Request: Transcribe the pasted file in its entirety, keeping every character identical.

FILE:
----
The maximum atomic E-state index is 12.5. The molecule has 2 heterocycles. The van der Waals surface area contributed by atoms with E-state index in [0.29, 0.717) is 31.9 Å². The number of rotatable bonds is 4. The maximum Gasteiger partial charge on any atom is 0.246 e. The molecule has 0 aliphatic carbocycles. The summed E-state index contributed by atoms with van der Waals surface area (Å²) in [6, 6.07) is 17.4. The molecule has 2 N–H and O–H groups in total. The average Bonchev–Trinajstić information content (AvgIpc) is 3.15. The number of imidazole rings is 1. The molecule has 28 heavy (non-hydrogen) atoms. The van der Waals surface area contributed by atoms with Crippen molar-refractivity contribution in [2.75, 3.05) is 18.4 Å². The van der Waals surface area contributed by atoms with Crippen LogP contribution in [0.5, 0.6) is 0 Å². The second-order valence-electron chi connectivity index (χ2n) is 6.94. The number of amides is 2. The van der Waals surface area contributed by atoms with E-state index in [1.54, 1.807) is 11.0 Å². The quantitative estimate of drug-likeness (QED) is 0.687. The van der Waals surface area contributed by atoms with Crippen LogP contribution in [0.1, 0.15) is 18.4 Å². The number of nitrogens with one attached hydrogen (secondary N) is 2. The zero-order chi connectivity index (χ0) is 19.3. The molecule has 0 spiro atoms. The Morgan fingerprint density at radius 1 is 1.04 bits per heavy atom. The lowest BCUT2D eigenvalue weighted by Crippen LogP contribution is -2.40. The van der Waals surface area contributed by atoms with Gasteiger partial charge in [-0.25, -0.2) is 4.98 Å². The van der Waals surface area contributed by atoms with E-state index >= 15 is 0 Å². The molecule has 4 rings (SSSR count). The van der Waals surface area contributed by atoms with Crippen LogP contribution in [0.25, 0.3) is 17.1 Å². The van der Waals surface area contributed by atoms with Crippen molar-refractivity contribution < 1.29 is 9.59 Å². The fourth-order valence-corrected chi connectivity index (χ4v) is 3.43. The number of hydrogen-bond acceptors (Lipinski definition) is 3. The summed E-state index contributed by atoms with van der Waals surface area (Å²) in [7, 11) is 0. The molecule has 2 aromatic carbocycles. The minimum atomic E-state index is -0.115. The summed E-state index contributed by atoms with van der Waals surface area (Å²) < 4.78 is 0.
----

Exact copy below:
The maximum atomic E-state index is 12.5. The molecule has 2 heterocycles. The van der Waals surface area contributed by atoms with E-state index in [0.29, 0.717) is 31.9 Å². The number of rotatable bonds is 4. The maximum Gasteiger partial charge on any atom is 0.246 e. The molecule has 0 aliphatic carbocycles. The summed E-state index contributed by atoms with van der Waals surface area (Å²) in [6, 6.07) is 17.4. The molecule has 2 N–H and O–H groups in total. The average Bonchev–Trinajstić information content (AvgIpc) is 3.15. The number of imidazole rings is 1. The molecule has 28 heavy (non-hydrogen) atoms. The van der Waals surface area contributed by atoms with Crippen molar-refractivity contribution in [2.75, 3.05) is 18.4 Å². The van der Waals surface area contributed by atoms with Crippen LogP contribution in [0.5, 0.6) is 0 Å². The second-order valence-electron chi connectivity index (χ2n) is 6.94. The number of amides is 2. The van der Waals surface area contributed by atoms with E-state index in [1.54, 1.807) is 11.0 Å². The quantitative estimate of drug-likeness (QED) is 0.687. The van der Waals surface area contributed by atoms with Crippen LogP contribution in [0.1, 0.15) is 18.4 Å². The number of nitrogens with one attached hydrogen (secondary N) is 2. The zero-order chi connectivity index (χ0) is 19.3. The molecule has 0 spiro atoms. The Morgan fingerprint density at radius 1 is 1.04 bits per heavy atom. The lowest BCUT2D eigenvalue weighted by Crippen LogP contribution is -2.40. The van der Waals surface area contributed by atoms with Gasteiger partial charge in [-0.25, -0.2) is 4.98 Å². The van der Waals surface area contributed by atoms with E-state index >= 15 is 0 Å². The molecule has 4 rings (SSSR count). The van der Waals surface area contributed by atoms with Crippen LogP contribution in [0.25, 0.3) is 17.1 Å². The van der Waals surface area contributed by atoms with Crippen molar-refractivity contribution < 1.29 is 9.59 Å². The fourth-order valence-corrected chi connectivity index (χ4v) is 3.43. The number of hydrogen-bond acceptors (Lipinski definition) is 3. The summed E-state index contributed by atoms with van der Waals surface area (Å²) in [7, 11) is 0. The molecule has 2 aromatic carbocycles. The minimum atomic E-state index is -0.115. The summed E-state index contributed by atoms with van der Waals surface area (Å²) < 4.78 is 0.